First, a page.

Journal Entry #5

I researched the sonic elements of Kottayam, Kerala (where my parents are from). Kerala is a tropical South Indian state where hip-hop is not a scene that is regarded or acknowledged much at all, but is evident when you walk through the streets.

Looking for a rap scene in Kerala, India (where my
parents are from) was already perplexing to me, knowing that the scene is
almost non-existent. There isn’t much support for it in India, and especially in
southern states like Kerala.

Febin Joseph, under the rap name Fejo, is considered a
trailblazer for the rap scene in Kerala. His video for the song “Vere Level”
(Another Level) gives the viewer a feel of what Kottayam looks like.

In an interview with Times of India, Fejo mentions:  “Like in other countries or even other parts of India, it’s near impossible to release a Malayalam album with rap songs and make it a success. That’s why it’s important to have rap in movie songs to popularize the genre among the youth. The confidence of the music directors to include a rap song is what encourages singers like [me]. The young music composers are now trying to experiment in a lot of ways.”

Recently I watched a Malayalam movie called “Varathan”
with my mom back in Vancouver, and it was the first time I heard a song that
sounded like it had influences from hip-hop or EDM. The movie itself tackled
social issues around violence against women, and featured streets that had a
taste of hip-hop aesthetics.

Being a backwaters state, the hip-hop aesthetic of
Kottayam is very natural yet grunge. Waone, a Keralite mural artist, is very
much informed by the landscape and area that he’s making art in.

All of these artists contribute to growing the hip-hop community in a state that doesn’t regard it on the regular, and commonly shuns it altogether. As films (being a major industry in India) progress and grow over the years, we’ll hopefully see more of the hip-hop scene being represented and normalized in India.

Journal Entry #4

I recently watched this video published by Genius comparing the similarities of 70’s punk rock to Soundcloud rappers:

“The South Florida Souncloud rap is all of these things—the songs are rarely longer than 3.5 minutes, the sound is brash, and the main players love to shock fans… [and both] fed on economic hardship. In the 1970’s, the genres arose simultaneously out of a crumbling New York City.”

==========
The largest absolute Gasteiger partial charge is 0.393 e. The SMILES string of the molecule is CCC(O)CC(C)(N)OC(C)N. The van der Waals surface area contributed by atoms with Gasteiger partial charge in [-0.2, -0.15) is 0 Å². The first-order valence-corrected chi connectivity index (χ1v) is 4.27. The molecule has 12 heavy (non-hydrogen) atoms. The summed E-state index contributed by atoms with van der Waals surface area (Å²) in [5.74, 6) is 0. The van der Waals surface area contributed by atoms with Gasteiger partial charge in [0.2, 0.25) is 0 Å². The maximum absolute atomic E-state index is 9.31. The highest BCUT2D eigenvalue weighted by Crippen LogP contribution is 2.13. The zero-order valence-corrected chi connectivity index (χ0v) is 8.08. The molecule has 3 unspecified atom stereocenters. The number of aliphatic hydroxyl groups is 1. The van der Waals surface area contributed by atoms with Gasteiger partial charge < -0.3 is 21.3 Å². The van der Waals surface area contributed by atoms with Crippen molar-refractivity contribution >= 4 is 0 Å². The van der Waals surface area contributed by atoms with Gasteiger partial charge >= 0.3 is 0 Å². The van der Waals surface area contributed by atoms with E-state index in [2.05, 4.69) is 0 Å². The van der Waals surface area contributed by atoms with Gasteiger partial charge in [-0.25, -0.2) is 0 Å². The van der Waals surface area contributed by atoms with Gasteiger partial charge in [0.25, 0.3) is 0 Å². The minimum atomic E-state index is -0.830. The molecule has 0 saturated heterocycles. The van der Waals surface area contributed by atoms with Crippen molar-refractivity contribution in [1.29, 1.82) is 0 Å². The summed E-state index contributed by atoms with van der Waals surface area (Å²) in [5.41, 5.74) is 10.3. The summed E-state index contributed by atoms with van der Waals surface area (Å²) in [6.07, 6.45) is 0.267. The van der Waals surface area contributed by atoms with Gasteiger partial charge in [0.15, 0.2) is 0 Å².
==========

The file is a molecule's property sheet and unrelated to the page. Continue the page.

I thought about other ways that brought the two genres I always kept so separate in my head almost one in the same. The similarities between the genres began to appear more stark, especially after reading an article on Control Forever titled “The Punk Era of Hip-Hop” by Gabriela Menegus. Menegus talks about their epiphany about hip-hop being punk after seeing punk bands and hip-hop artists sharing a stage at the Musink Tattoo Convention & Music Festival.

“A big part of the punk ethos is its DIY nature. When punk first came around in the 1970s, all the bands self-produced their own albums and distributed them through small independent record labels, or would create their own label to distribute their music. The band would just do everything themselves, from producing to distribution.”

This quote immediately made me think about print publication and
self-promotion. From punk zines to beat productions, both genres have been
about authorship and being self-made. Self-promotion has always been a major
staple in hip-hop and punk rock, alongside shared anti-authoritarian messages.
These strong similarities helped me draw a closer connection to these two
genres that I previously never noticed.

Journal Entry #3

Maria Qamar, also known as Hatecopy, is a Pakistani-Canadian artist that uses pop-art graphic styled work to make social commentary on “Desi-culture”. Her work focuses on immigrant families, complex intergenerational relationships and diasporic struggles. A lot of her work references Bollywood movies, South Asian pop-culture and globally relatable immigrant family issues.

Even though her work clearly references traditional ben-day dot comics and Roy Lichtenstein, her work is definitely inspired by and influenced by hip-hop as well. Comics and hip-hop have a history of crossing over, for example, Ed Piskor’s Hip Hop Family Tree (as pictured above).

Hatecopy’s work is social commentary. Her work is often a direct critique of diaspora culture and authority, which aligns seamlessly in the realm of hip-hop as well. This piece in particular, Get Me Out, has a very post-apocalyptic fear concept that isn’t too dissimilar to themes explored in hip-hop. Hatecopy briefly explains her thoughts behind the design in an interview with Applied Arts Magazine: “It kind of screams danger, the red has a lot of meaning to it, ignites fear and anger.” 

This design has been produced as phone cases and clothing to rep on the streets.

(As an aside, I am not a fan of her work at all. But she’s a brown woman making bank, so it’s fine.)

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